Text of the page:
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The End of Grandpa Judd
the Judds of Croydon, Tottenham and Toronto
Table of Contents
The Search
My search for Grandpa Judd began with a search for his grave. There are many civil and church records to help find your ancestors, but nothing compares with standing where they rest, and you never know who else you'll find nearby. But my Grandmother didn't know where he was buried. Grandma Judd, named  Emma Martha Balaam, died in 1918 and was buried in the cemetery of St. James the Less, but Grandpa Judd's whereabouts were a mystery. "He was a sailor who died years earlier. We never heard much about him", was all my Grandmother could say. 

Grandpa Judd was the father of my Grandmother's Grandmother. My Grandmother was Irene Boyd, daughter of Muriel Marchment, daughter of Augusta Judd, daughter of Grandpa Joseph E. Judd. Apparently his grandchildren had never even met him, and they were born in the 1880's, so the tracks Grandpa Judd left were probably faint, or so I thought. I resorted to the civil records, little knowing the enigmatic Grandpa Judd would become such an interesting discovery. 

First, there were two recorded deaths of men named Joseph E. Judd in Ontario, one at Toronto in 1871 and one at Portsmouth in 1885. Although the Toronto date was attractive, if Grandpa Judd died in 1871, how would his three children be born in 1873, 1877, and 1880? Grandpa Judd must have died at Portsmouth in 1885, even though we know he lived in Toronto. If you locate the Judds in the 1871 and 1881 censuses, you'll see everyone you'd expect to see in the family: Joseph born around 1835, wife Emma, and children Emma, Augusta, Bertha, Florence and Albert. If you follow Joseph year by year in the Toronto directories, he appears right up to 1884, but no more. From 1885 on, you'll find his wife Emma appearing instead. So Joseph went to Portsmouth alone, and died there within a year -- why Portsmouth?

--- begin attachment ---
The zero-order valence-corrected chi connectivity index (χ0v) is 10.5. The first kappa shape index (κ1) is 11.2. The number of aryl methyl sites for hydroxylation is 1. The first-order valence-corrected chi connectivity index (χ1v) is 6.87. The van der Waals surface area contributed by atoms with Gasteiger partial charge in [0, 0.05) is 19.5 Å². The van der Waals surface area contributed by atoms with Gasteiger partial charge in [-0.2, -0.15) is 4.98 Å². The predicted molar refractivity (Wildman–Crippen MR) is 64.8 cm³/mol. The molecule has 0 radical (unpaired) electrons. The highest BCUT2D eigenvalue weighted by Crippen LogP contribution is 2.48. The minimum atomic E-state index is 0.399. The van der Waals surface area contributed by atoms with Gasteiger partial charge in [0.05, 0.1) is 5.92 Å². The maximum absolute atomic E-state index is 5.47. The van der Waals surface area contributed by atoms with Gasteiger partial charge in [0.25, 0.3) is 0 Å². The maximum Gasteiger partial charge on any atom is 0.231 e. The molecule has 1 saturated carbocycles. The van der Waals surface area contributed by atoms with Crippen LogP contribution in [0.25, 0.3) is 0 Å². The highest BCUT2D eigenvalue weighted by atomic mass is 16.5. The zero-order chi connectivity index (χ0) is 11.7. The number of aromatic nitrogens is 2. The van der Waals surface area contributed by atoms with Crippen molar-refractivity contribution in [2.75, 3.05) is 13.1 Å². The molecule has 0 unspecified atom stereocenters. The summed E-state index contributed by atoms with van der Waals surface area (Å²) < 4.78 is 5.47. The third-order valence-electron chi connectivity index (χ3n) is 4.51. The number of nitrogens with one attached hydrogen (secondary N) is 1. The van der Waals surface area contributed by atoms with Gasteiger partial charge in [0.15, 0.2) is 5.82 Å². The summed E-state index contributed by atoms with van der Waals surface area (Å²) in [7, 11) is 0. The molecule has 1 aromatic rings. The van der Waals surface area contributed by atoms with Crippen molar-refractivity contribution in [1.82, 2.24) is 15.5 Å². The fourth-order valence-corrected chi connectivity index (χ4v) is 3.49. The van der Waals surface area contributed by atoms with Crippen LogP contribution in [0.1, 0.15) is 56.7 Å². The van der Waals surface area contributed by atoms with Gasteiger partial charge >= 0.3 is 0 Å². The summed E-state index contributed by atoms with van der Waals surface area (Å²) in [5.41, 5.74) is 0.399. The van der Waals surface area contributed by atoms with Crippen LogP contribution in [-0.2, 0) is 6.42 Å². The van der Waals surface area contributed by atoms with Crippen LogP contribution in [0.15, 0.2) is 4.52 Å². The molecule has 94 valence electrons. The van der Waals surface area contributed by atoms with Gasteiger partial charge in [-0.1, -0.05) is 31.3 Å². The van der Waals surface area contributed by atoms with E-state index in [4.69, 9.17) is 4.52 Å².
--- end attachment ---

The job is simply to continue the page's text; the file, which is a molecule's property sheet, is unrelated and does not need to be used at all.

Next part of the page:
Next the 1881 census for Portsmouth was examined, in case Judd relatives were there -- a guess. One expects to find a census with names laid out on large ledgers, surname, given name, gender, etc. Periodically the head of family's surname appears in the left-most column indicating the next family's members, but there were no Judds. It wasn't easy searching  -- in Portsmouth then, almost everyone was an individual, as one finds when the census records a large hotel. Those that had families had employments like 'guard' and 'warden'. A quick peak at the Frontenac County Atlas for 1878 revealed that Portsmouth was the name of the town, absorbed by the City of Kingston years ago, that was home of the Provincial Penitentiary, which is now Kingston Penitentiary, and Rockwood Asylum, now named Kingston Psychiatric Hospital. 

Last piece to the puzzle: Grandpa Judd's death registration. When he died, he was 50 years old, born in England and a Baptist and this agreed well with the census material. He died of general paralysis -- I would discover later that was a misprint. But the clincher was the word found in the registration book in the row labeled occupation: "insane".

Discover the earliest Judds Now read about Grandpa Judd, born in England, who came to Toronto not as a sailor, but a cabinet maker, and died in an asylum near Kingston. Grandpa Juddcontinue this story.